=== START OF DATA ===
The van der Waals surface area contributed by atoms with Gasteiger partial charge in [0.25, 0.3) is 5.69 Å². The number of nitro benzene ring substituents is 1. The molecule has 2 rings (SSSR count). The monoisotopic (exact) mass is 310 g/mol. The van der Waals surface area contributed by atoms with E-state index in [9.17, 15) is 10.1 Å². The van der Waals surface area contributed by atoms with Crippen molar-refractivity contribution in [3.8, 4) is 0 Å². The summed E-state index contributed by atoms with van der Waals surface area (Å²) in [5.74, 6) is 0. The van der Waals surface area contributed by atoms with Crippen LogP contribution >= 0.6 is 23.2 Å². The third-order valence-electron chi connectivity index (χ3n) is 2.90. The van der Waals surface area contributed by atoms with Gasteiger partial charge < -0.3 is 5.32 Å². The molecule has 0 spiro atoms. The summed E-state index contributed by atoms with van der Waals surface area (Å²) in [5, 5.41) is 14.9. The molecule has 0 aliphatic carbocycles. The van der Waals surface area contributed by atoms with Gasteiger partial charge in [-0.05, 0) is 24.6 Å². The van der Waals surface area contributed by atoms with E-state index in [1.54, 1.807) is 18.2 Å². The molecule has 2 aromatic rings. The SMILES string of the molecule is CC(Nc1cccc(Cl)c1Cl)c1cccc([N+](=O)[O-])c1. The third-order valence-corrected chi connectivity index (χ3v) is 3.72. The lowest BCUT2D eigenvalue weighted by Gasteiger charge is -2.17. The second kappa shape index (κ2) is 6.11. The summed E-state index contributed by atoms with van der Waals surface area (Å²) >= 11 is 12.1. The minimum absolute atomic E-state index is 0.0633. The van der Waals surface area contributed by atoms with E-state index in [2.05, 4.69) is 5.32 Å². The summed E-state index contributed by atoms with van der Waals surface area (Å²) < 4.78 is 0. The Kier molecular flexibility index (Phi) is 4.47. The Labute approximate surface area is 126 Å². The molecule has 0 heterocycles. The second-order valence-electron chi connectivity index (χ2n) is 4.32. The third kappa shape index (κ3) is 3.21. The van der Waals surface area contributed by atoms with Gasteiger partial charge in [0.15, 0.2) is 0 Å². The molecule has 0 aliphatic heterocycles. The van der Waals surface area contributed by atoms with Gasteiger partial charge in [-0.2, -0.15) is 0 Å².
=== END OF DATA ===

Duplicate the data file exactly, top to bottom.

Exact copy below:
The van der Waals surface area contributed by atoms with Gasteiger partial charge in [0.25, 0.3) is 5.69 Å². The number of nitro benzene ring substituents is 1. The molecule has 2 rings (SSSR count). The monoisotopic (exact) mass is 310 g/mol. The van der Waals surface area contributed by atoms with E-state index in [9.17, 15) is 10.1 Å². The van der Waals surface area contributed by atoms with Crippen molar-refractivity contribution in [3.8, 4) is 0 Å². The summed E-state index contributed by atoms with van der Waals surface area (Å²) in [5.74, 6) is 0. The van der Waals surface area contributed by atoms with Crippen LogP contribution >= 0.6 is 23.2 Å². The third-order valence-electron chi connectivity index (χ3n) is 2.90. The van der Waals surface area contributed by atoms with Gasteiger partial charge < -0.3 is 5.32 Å². The molecule has 0 spiro atoms. The summed E-state index contributed by atoms with van der Waals surface area (Å²) in [5, 5.41) is 14.9. The molecule has 0 aliphatic carbocycles. The van der Waals surface area contributed by atoms with Gasteiger partial charge in [-0.05, 0) is 24.6 Å². The van der Waals surface area contributed by atoms with E-state index in [1.54, 1.807) is 18.2 Å². The molecule has 2 aromatic rings. The SMILES string of the molecule is CC(Nc1cccc(Cl)c1Cl)c1cccc([N+](=O)[O-])c1. The third-order valence-corrected chi connectivity index (χ3v) is 3.72. The lowest BCUT2D eigenvalue weighted by Gasteiger charge is -2.17. The second kappa shape index (κ2) is 6.11. The summed E-state index contributed by atoms with van der Waals surface area (Å²) >= 11 is 12.1. The minimum absolute atomic E-state index is 0.0633. The van der Waals surface area contributed by atoms with E-state index in [2.05, 4.69) is 5.32 Å². The summed E-state index contributed by atoms with van der Waals surface area (Å²) < 4.78 is 0. The Kier molecular flexibility index (Phi) is 4.47. The Labute approximate surface area is 126 Å². The molecule has 0 heterocycles. The second-order valence-electron chi connectivity index (χ2n) is 4.32. The third kappa shape index (κ3) is 3.21. The van der Waals surface area contributed by atoms with Gasteiger partial charge in [0.15, 0.2) is 0 Å². The molecule has 0 aliphatic heterocycles. The van der Waals surface area contributed by atoms with Gasteiger partial charge in [-0.2, -0.15) is 0 Å².